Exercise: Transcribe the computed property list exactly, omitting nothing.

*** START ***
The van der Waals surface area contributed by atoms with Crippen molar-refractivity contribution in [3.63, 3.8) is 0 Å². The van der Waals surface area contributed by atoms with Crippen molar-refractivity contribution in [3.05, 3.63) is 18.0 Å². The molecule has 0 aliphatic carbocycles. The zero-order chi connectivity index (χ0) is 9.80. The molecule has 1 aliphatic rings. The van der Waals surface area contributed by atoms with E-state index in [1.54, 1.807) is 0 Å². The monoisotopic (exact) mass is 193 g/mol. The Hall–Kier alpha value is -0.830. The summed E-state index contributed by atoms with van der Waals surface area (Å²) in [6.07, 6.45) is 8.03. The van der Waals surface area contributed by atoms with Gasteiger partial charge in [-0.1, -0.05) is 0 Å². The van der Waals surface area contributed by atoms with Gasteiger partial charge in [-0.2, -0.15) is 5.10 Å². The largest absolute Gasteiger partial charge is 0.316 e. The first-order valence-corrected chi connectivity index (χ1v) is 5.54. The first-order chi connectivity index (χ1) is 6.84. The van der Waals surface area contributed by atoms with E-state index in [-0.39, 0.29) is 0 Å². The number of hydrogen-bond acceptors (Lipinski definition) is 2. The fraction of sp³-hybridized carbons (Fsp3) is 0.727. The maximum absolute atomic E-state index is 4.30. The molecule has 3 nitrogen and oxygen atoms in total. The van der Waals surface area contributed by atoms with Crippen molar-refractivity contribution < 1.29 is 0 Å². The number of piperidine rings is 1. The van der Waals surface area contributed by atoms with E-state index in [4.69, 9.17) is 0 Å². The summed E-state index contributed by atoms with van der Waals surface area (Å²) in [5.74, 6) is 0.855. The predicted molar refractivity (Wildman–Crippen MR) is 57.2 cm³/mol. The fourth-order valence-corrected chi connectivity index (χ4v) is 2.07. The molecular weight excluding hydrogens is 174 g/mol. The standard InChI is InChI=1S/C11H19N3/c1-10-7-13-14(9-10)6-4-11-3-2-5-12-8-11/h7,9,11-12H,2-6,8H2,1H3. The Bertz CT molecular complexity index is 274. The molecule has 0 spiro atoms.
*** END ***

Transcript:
The van der Waals surface area contributed by atoms with Crippen molar-refractivity contribution in [3.63, 3.8) is 0 Å². The van der Waals surface area contributed by atoms with Crippen molar-refractivity contribution in [3.05, 3.63) is 18.0 Å². The molecule has 0 aliphatic carbocycles. The zero-order chi connectivity index (χ0) is 9.80. The molecule has 1 aliphatic rings. The van der Waals surface area contributed by atoms with E-state index in [1.54, 1.807) is 0 Å². The monoisotopic (exact) mass is 193 g/mol. The Hall–Kier alpha value is -0.830. The summed E-state index contributed by atoms with van der Waals surface area (Å²) in [6.07, 6.45) is 8.03. The van der Waals surface area contributed by atoms with Gasteiger partial charge in [-0.1, -0.05) is 0 Å². The van der Waals surface area contributed by atoms with Gasteiger partial charge in [-0.2, -0.15) is 5.10 Å². The largest absolute Gasteiger partial charge is 0.316 e. The first-order valence-corrected chi connectivity index (χ1v) is 5.54. The first-order chi connectivity index (χ1) is 6.84. The van der Waals surface area contributed by atoms with E-state index in [-0.39, 0.29) is 0 Å². The number of hydrogen-bond acceptors (Lipinski definition) is 2. The fraction of sp³-hybridized carbons (Fsp3) is 0.727. The maximum absolute atomic E-state index is 4.30. The molecule has 3 nitrogen and oxygen atoms in total. The van der Waals surface area contributed by atoms with Crippen molar-refractivity contribution < 1.29 is 0 Å². The number of piperidine rings is 1. The van der Waals surface area contributed by atoms with E-state index in [4.69, 9.17) is 0 Å². The summed E-state index contributed by atoms with van der Waals surface area (Å²) in [5.74, 6) is 0.855. The predicted molar refractivity (Wildman–Crippen MR) is 57.2 cm³/mol. The fourth-order valence-corrected chi connectivity index (χ4v) is 2.07. The molecular weight excluding hydrogens is 174 g/mol. The standard InChI is InChI=1S/C11H19N3/c1-10-7-13-14(9-10)6-4-11-3-2-5-12-8-11/h7,9,11-12H,2-6,8H2,1H3. The Bertz CT molecular complexity index is 274. The molecule has 0 spiro atoms.